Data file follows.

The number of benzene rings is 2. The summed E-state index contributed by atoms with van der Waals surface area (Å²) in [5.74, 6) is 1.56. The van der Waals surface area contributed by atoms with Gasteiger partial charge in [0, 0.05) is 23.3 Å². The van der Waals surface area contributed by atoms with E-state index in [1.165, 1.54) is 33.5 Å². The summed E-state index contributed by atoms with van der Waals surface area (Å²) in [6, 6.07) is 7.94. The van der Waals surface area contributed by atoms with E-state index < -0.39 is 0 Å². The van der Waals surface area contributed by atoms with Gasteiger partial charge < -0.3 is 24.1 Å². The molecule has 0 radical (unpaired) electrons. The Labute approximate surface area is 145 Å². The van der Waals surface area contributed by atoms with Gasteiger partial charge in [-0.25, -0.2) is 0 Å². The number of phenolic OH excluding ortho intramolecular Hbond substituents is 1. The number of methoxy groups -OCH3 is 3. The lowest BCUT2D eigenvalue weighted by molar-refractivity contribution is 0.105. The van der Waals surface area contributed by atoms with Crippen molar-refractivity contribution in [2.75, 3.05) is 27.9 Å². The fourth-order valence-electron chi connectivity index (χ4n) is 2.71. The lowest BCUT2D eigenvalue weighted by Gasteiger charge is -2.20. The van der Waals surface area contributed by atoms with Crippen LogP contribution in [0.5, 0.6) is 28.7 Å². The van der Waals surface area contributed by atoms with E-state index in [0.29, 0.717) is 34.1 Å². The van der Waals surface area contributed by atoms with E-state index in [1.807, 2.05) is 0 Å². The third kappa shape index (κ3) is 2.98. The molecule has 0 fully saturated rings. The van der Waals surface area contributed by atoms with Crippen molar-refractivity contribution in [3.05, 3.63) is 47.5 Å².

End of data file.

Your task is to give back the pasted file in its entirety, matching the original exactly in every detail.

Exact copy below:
The number of benzene rings is 2. The summed E-state index contributed by atoms with van der Waals surface area (Å²) in [5.74, 6) is 1.56. The van der Waals surface area contributed by atoms with Gasteiger partial charge in [0, 0.05) is 23.3 Å². The van der Waals surface area contributed by atoms with E-state index in [1.165, 1.54) is 33.5 Å². The summed E-state index contributed by atoms with van der Waals surface area (Å²) in [6, 6.07) is 7.94. The van der Waals surface area contributed by atoms with E-state index < -0.39 is 0 Å². The van der Waals surface area contributed by atoms with Gasteiger partial charge < -0.3 is 24.1 Å². The molecule has 0 radical (unpaired) electrons. The Labute approximate surface area is 145 Å². The van der Waals surface area contributed by atoms with Gasteiger partial charge in [-0.25, -0.2) is 0 Å². The number of phenolic OH excluding ortho intramolecular Hbond substituents is 1. The number of methoxy groups -OCH3 is 3. The lowest BCUT2D eigenvalue weighted by molar-refractivity contribution is 0.105. The van der Waals surface area contributed by atoms with Crippen molar-refractivity contribution in [2.75, 3.05) is 27.9 Å². The fourth-order valence-electron chi connectivity index (χ4n) is 2.71. The lowest BCUT2D eigenvalue weighted by Gasteiger charge is -2.20. The van der Waals surface area contributed by atoms with Crippen LogP contribution in [0.5, 0.6) is 28.7 Å². The van der Waals surface area contributed by atoms with E-state index in [0.29, 0.717) is 34.1 Å². The van der Waals surface area contributed by atoms with E-state index in [1.807, 2.05) is 0 Å². The third kappa shape index (κ3) is 2.98. The molecule has 0 fully saturated rings. The van der Waals surface area contributed by atoms with Crippen molar-refractivity contribution in [3.05, 3.63) is 47.5 Å².